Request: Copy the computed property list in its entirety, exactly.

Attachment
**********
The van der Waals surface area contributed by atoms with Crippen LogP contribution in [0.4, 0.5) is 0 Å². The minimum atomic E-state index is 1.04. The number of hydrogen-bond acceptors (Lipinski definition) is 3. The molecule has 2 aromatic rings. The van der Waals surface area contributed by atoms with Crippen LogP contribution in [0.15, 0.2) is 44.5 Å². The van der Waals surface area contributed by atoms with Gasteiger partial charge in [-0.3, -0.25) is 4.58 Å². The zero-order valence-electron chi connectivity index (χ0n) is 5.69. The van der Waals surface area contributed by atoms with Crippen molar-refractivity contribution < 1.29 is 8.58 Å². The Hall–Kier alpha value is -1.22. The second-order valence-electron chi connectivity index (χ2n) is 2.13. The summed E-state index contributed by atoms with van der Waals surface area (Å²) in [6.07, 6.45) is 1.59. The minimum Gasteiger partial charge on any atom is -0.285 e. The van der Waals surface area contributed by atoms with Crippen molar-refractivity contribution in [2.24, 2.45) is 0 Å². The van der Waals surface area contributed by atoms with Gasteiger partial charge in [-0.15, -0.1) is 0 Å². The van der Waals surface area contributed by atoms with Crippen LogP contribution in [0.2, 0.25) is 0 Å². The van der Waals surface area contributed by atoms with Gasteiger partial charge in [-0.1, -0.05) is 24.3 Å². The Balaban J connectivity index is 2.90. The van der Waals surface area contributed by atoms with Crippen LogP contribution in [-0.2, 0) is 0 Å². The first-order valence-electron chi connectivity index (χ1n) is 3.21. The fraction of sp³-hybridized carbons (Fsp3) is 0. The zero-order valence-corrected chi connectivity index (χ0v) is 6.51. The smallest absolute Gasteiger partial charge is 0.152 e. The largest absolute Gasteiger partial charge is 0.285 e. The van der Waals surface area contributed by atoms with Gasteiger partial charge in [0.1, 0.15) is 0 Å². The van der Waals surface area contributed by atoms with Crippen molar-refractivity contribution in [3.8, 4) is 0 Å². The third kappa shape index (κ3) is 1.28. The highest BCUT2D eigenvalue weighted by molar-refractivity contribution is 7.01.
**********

The van der Waals surface area contributed by atoms with Crippen LogP contribution in [0.4, 0.5) is 0 Å². The minimum atomic E-state index is 1.04. The number of hydrogen-bond acceptors (Lipinski definition) is 3. The molecule has 2 aromatic rings. The van der Waals surface area contributed by atoms with Crippen LogP contribution in [0.15, 0.2) is 44.5 Å². The van der Waals surface area contributed by atoms with Gasteiger partial charge in [-0.3, -0.25) is 4.58 Å². The zero-order valence-electron chi connectivity index (χ0n) is 5.69. The van der Waals surface area contributed by atoms with Crippen molar-refractivity contribution < 1.29 is 8.58 Å². The Hall–Kier alpha value is -1.22. The second-order valence-electron chi connectivity index (χ2n) is 2.13. The summed E-state index contributed by atoms with van der Waals surface area (Å²) in [6.07, 6.45) is 1.59. The minimum Gasteiger partial charge on any atom is -0.285 e. The van der Waals surface area contributed by atoms with Crippen molar-refractivity contribution in [2.24, 2.45) is 0 Å². The van der Waals surface area contributed by atoms with Gasteiger partial charge in [-0.15, -0.1) is 0 Å². The van der Waals surface area contributed by atoms with Crippen LogP contribution in [0.2, 0.25) is 0 Å². The van der Waals surface area contributed by atoms with Gasteiger partial charge in [-0.1, -0.05) is 24.3 Å². The Balaban J connectivity index is 2.90. The van der Waals surface area contributed by atoms with Crippen LogP contribution in [-0.2, 0) is 0 Å². The first-order valence-electron chi connectivity index (χ1n) is 3.21. The fraction of sp³-hybridized carbons (Fsp3) is 0. The zero-order valence-corrected chi connectivity index (χ0v) is 6.51. The smallest absolute Gasteiger partial charge is 0.152 e. The largest absolute Gasteiger partial charge is 0.285 e. The van der Waals surface area contributed by atoms with Gasteiger partial charge in [0.1, 0.15) is 0 Å². The van der Waals surface area contributed by atoms with Crippen molar-refractivity contribution in [3.8, 4) is 0 Å². The third kappa shape index (κ3) is 1.28. The highest BCUT2D eigenvalue weighted by molar-refractivity contribution is 7.01.